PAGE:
This process can be compared with the picture on the screen of a television set. The individual parts do not contain even a little bit of the picture. Rather, the picture appears in total when the parts are put together. It’s a compelling metaphor – but a misleading one. In the case of a television set, the parts are made separately and then put together. But in the case of a living being our different parts unfold from the genetic information contained in the DNA. Each cell includes the total genetic information for the body. So it would seem more natural to speak of a gradual unfolding of the inherent potential of consciousness. Moreover, in the case of a television set the causality is one-way. The television set causes the picture but the picture doesn’t cause the television set. Again the analogy falls flat, because in all ordinary states of consciousness the body and the mind co-exist in a complex two-way relationship. The effectiveness of the analogy stems from the underlying assumption that there is a linear, one-way causality from the brain to the mind. But that is the very question we are asking.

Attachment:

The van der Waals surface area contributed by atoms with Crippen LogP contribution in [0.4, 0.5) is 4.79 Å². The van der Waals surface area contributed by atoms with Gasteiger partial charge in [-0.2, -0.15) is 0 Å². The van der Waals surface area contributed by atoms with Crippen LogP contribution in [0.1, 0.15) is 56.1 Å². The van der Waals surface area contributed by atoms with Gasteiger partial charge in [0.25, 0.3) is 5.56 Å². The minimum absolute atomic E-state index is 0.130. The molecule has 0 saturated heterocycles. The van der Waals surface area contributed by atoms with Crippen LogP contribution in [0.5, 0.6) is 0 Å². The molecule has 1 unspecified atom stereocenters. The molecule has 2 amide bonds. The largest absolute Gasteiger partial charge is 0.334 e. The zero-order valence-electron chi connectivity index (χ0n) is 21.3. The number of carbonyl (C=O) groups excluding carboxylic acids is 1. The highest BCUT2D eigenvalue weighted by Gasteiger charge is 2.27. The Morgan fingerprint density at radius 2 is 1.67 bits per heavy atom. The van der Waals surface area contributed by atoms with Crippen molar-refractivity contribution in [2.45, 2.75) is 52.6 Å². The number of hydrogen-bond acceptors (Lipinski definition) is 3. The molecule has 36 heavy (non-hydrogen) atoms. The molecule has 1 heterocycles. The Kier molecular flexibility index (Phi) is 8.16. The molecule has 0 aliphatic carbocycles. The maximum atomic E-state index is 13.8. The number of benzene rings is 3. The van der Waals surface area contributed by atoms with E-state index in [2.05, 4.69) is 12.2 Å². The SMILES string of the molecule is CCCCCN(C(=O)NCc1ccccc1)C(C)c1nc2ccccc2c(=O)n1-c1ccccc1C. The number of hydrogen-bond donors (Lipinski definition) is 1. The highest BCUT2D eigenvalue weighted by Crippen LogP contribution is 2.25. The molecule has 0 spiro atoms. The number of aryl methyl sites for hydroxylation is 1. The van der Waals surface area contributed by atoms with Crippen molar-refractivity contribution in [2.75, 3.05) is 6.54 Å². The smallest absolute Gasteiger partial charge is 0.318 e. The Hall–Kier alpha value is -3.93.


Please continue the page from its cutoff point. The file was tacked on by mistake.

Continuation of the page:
When we ask why the materialists believe that consciousness is an emergent property of matter, we can see that this conclusion follows from the assumptions of scientific methodology itself. Scientists will generally only accept evidence if it can be ‘objectively’ proven and tested. But there can be no such thing as ‘objective’ proof, for the acceptance or rejection of a proof are mental acts, and mental events are necessarily subjective. In practice we settle for an ‘intersubjective acquiescence’; that is, when there is sufficient evidence, observable through the five external senses, to convince a certain scientific community. Scientific method is thus unable, at present, to directly investigate the mind. All it can do is examine externally observable phenomena, such as behavior and brain activity, and then infer correlations with the mental realm. So it comes as no surprise to find that the scientific theory of consciousness also starts with the physical realm and sees consciousness emerging from that. This theory is embodied in the assumptions of scientific method and therefore cannot be tested by that method. It is not an empirically falsifiable conclusion, and hence is unscientific. It is a metaphysical speculation, an unwarranted inference derived from the assumption that scientific method is the sole and sufficient means of uncovering truth.